I love figs. Such an ancient fruit, yet still with us today … I also agree with the believe that figs are a symbol of abundance, fertility and sweetness. So when my eyes caught a few fresh figs on the shelf in the supermarket the other day, I had to have them and do something with them. They were dark purple, plump and looked so ripe and juicy. I had ricotta at home and I decided to make ricotta pancakes with figs. Using Nigella’s Ricotta Hotcakes as a basis I changed her recipe by adding a few spices like nutmeg, cinnamon and cloves as well as naartjie zest – which just gave it that ‘pick-me-up’ spicy-citrus flavouring.


I am also curious to dig a little deeper, and scratch below the surface when it comes to things that interest me, so I read up about figs and came across these interesting facts.

Fig Trivia – 10 Fig Facts

1. The Blossoms
Fig trees have no blossoms on their branches – the ‘fruit’ that we eat is the blossom and is pollinated by a special type of wasp. Many tiny flowers produce the crunchy little edible seeds that give figs their unique texture.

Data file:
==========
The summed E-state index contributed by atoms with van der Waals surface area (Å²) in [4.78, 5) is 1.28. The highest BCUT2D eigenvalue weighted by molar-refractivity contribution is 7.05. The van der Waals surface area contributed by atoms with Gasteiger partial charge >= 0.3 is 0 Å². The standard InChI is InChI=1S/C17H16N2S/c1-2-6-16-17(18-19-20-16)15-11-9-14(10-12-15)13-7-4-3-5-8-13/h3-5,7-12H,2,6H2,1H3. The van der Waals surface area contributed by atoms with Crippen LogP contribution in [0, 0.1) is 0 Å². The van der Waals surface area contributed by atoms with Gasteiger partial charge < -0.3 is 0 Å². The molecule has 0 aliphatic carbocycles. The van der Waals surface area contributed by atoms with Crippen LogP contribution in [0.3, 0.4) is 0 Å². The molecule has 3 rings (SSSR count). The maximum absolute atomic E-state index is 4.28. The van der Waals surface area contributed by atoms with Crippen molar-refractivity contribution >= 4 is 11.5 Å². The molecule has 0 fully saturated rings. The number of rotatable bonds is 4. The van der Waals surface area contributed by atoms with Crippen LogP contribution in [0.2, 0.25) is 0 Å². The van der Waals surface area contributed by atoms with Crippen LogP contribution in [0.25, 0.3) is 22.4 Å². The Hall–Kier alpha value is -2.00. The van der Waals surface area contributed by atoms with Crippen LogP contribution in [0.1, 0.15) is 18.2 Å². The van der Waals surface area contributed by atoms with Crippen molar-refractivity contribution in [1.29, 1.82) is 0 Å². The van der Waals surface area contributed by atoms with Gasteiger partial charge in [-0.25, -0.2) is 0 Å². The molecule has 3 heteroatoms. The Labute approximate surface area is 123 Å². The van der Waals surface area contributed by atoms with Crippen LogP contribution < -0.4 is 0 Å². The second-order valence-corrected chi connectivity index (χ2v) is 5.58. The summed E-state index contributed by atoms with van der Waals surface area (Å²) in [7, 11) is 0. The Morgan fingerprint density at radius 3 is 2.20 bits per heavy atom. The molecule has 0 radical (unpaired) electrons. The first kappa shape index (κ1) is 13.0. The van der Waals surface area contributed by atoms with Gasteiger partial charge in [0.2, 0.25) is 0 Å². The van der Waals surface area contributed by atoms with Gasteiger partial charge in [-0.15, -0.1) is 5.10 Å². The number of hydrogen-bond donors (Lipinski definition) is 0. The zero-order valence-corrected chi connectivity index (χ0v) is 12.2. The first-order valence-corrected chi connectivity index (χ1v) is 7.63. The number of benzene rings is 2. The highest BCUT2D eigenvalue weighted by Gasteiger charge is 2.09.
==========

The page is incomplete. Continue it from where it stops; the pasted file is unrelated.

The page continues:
2. Calcium and Fiber
Figs are one of the highest plant sources of calcium and fiber. Eating a half cup of figs has as much calcium as drinking a half a glass of milk. The food value increases with drying – one dried fig has almost as much calcium as an egg – listen up moms!

3. The Calorie Value
There is approximately 50 calories in one large fig.

4. The Garden of Eden
Many believe it was figs that were actually the fruit in the Garden of Eden with Adam and Eve, not apples.

5. Fig Puree
Fig puree can be used to replace fat in baked goods.

6. The scientific name – Ficus carica